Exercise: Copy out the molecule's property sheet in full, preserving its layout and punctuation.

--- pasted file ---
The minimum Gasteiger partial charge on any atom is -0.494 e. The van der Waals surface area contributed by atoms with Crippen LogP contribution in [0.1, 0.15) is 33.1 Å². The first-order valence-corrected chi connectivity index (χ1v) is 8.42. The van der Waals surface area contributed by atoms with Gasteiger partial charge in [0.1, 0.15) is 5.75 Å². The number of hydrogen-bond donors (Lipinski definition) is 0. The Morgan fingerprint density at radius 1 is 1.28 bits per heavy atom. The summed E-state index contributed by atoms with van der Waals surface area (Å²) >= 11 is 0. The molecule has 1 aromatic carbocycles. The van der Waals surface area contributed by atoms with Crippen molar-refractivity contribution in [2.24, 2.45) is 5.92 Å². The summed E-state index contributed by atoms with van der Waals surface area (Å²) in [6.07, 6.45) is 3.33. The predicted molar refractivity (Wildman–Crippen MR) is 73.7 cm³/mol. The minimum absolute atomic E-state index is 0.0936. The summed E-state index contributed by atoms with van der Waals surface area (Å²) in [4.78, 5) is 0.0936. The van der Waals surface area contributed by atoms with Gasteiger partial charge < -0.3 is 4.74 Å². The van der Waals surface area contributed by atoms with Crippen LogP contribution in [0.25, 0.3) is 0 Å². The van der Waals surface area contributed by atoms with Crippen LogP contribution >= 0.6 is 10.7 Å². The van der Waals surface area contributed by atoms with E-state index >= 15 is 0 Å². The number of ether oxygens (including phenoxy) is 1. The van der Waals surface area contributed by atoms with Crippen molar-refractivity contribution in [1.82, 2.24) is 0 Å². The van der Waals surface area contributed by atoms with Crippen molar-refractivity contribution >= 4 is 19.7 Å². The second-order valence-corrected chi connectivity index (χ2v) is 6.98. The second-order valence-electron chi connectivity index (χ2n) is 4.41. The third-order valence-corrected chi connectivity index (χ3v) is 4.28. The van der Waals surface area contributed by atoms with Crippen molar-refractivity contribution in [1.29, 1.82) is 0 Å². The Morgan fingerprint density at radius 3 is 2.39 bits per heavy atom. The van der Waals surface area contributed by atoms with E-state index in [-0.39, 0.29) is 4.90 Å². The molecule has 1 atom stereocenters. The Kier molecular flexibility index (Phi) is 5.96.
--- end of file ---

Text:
The minimum Gasteiger partial charge on any atom is -0.494 e. The van der Waals surface area contributed by atoms with Crippen LogP contribution in [0.1, 0.15) is 33.1 Å². The first-order valence-corrected chi connectivity index (χ1v) is 8.42. The van der Waals surface area contributed by atoms with Gasteiger partial charge in [0.1, 0.15) is 5.75 Å². The number of hydrogen-bond donors (Lipinski definition) is 0. The Morgan fingerprint density at radius 1 is 1.28 bits per heavy atom. The summed E-state index contributed by atoms with van der Waals surface area (Å²) >= 11 is 0. The molecule has 1 aromatic carbocycles. The van der Waals surface area contributed by atoms with Crippen molar-refractivity contribution in [2.24, 2.45) is 5.92 Å². The summed E-state index contributed by atoms with van der Waals surface area (Å²) in [6.07, 6.45) is 3.33. The predicted molar refractivity (Wildman–Crippen MR) is 73.7 cm³/mol. The minimum absolute atomic E-state index is 0.0936. The summed E-state index contributed by atoms with van der Waals surface area (Å²) in [4.78, 5) is 0.0936. The van der Waals surface area contributed by atoms with Gasteiger partial charge < -0.3 is 4.74 Å². The van der Waals surface area contributed by atoms with Crippen LogP contribution in [0.25, 0.3) is 0 Å². The van der Waals surface area contributed by atoms with Crippen LogP contribution >= 0.6 is 10.7 Å². The van der Waals surface area contributed by atoms with E-state index >= 15 is 0 Å². The number of ether oxygens (including phenoxy) is 1. The van der Waals surface area contributed by atoms with Crippen molar-refractivity contribution in [1.82, 2.24) is 0 Å². The van der Waals surface area contributed by atoms with Crippen molar-refractivity contribution >= 4 is 19.7 Å². The second-order valence-corrected chi connectivity index (χ2v) is 6.98. The second-order valence-electron chi connectivity index (χ2n) is 4.41. The third-order valence-corrected chi connectivity index (χ3v) is 4.28. The van der Waals surface area contributed by atoms with Crippen molar-refractivity contribution in [1.29, 1.82) is 0 Å². The Morgan fingerprint density at radius 3 is 2.39 bits per heavy atom. The van der Waals surface area contributed by atoms with E-state index in [-0.39, 0.29) is 4.90 Å². The molecule has 1 atom stereocenters. The Kier molecular flexibility index (Phi) is 5.96.